Article

Danish plastic waste from households ends up in Malaysia

In a small village in Malaysia, plastic waste from EU countries like Germany, France, Portugal, and now also Denmark has been found. The plastic waste is likely to come from Danish households collected for recycling.

The plastic waste, which was originally sent for recycling from Denmark to Germany, has ended up thousands of miles from Denmark in Southeast Asia, where it is found to be distributed by illegal middlemen and ends up in the hands of small family businesses. Here, the dirty and unsanitary plastic waste is hand sorted and burned off at night and then sold as fuel to other industries, etc. All with great implications for local communities, health, pollution, and the aquatic environment.

Background for the investigation

For ten months, Plastic Change has worked with the investigation section at the Danish broadcasting station TV2 to unravel what is really happening with the Danish plastic waste from households when it is exported for recycling abroad. The revelations were realized through Plastic Change and the global movement Break Free From Plastic, which consists of 1600 organizations worldwide. Here, partners in the global South are battling massive amounts of plastic waste being exported from the West, mainly from the United States and Europe. The amounts of waste end up in Southeast Asia, as a result of China closing the door as a primary buyer for the West’s plastic waste in January 2018.

China was previously a consumer of more than half of the world’s plastic waste sent for recycling. China’s decision not to be dumping ground for worldwide plastic waste has resulted in a global plastic waste crisis in which plastic waste, collected for recycling in the US and Europe, is alternately shipped between different countries in Southeast Asia and handled by illegal middlemen. Several of these recipient countries, such as the Philippines, have since made national bans on the import of plastic waste. Several recipient countries have even begun to return containers to sending countries, recognizing that they cannot handle the hazardous waste that ends up being huge environmental and health impacts in the local communities where the plastic waste ends.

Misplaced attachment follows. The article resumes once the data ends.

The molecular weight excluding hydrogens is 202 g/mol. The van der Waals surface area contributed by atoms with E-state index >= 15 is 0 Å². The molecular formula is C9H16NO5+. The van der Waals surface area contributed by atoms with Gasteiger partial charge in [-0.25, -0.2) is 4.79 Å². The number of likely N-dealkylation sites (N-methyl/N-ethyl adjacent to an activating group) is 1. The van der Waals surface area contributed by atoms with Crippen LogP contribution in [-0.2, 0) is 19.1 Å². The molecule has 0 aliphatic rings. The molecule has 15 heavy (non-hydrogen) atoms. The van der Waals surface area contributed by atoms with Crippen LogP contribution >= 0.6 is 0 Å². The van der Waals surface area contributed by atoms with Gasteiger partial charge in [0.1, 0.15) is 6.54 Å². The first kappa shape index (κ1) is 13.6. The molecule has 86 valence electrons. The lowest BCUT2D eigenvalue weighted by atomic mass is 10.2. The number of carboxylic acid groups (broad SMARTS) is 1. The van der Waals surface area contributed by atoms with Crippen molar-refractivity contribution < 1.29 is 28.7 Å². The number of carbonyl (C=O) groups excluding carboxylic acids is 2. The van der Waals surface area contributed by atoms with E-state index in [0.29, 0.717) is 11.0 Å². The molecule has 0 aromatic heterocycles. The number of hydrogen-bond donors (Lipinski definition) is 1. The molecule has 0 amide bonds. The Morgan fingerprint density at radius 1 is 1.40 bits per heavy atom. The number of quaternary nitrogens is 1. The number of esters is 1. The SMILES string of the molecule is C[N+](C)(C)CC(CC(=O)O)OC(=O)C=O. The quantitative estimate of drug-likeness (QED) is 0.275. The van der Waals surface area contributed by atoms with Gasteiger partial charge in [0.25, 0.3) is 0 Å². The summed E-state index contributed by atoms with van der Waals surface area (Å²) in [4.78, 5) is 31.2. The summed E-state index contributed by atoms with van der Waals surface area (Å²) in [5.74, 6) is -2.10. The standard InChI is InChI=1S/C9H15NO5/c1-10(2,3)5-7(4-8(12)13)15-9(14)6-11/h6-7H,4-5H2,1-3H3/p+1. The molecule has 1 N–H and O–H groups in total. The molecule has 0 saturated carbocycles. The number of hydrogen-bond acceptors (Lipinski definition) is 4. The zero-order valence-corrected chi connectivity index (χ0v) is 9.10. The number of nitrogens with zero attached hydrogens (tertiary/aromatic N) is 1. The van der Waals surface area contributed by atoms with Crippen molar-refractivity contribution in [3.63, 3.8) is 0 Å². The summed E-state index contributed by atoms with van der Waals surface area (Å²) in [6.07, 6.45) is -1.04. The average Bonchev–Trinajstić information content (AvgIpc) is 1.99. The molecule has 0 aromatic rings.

PHOTOS: MARK THESTRUP, TV2

How does this problem arise?

But how and why are our Western plastic waste being sent for recycling in Asia? The explanation is that in Denmark we only sort, wash and clean, reprocess and recycle a very small part of our household plastic waste. Partly because we have chosen to invest in expensive waste incineration plants and partly because we have not expanded a recycling industry in Denmark.

Instead, we send a larger part to sorting plants in Sweden and Germany, where they have state-of-the-art facilities. The fact that we export our plastic waste to neighboring countries within the EU is not in itself a problem. On the contrary, it may be just the right thing for a small country like Denmark. But the problem arises from the fact that there is no supervision of the plastic waste as soon as it crosses the Danish borders. Also, the products and packaging that we export for recycling are in poor quality and poorly designed, and therefore difficult to recycle.

It was recently revealed (end of August 2019) that the largest municipal-owned waste company in Denmark, Vestforbrænding, did not live up to the agreed recycling rate of 75%. They export a large proportion of household plastic from 19 municipalities in Zealand, Denmark to the German sorting plant, Alba, for so-called ‘recycling’. It turned out that instead of the agreed 75%, the recycling rate was only about 30%.

The question about what happens to the rest of the Danish plastic waste that is not recycled is difficult to answer clearly. As mentioned, part of the waste is incinerated in Germany, where the investigations show another part is packed in containers and exported for “recycling” in countries such as Malaysia, Indonesia, the Philippines, etc.. Here recycling instead equals to toxic smoke from western plastics burning side by side with playful children and local homes.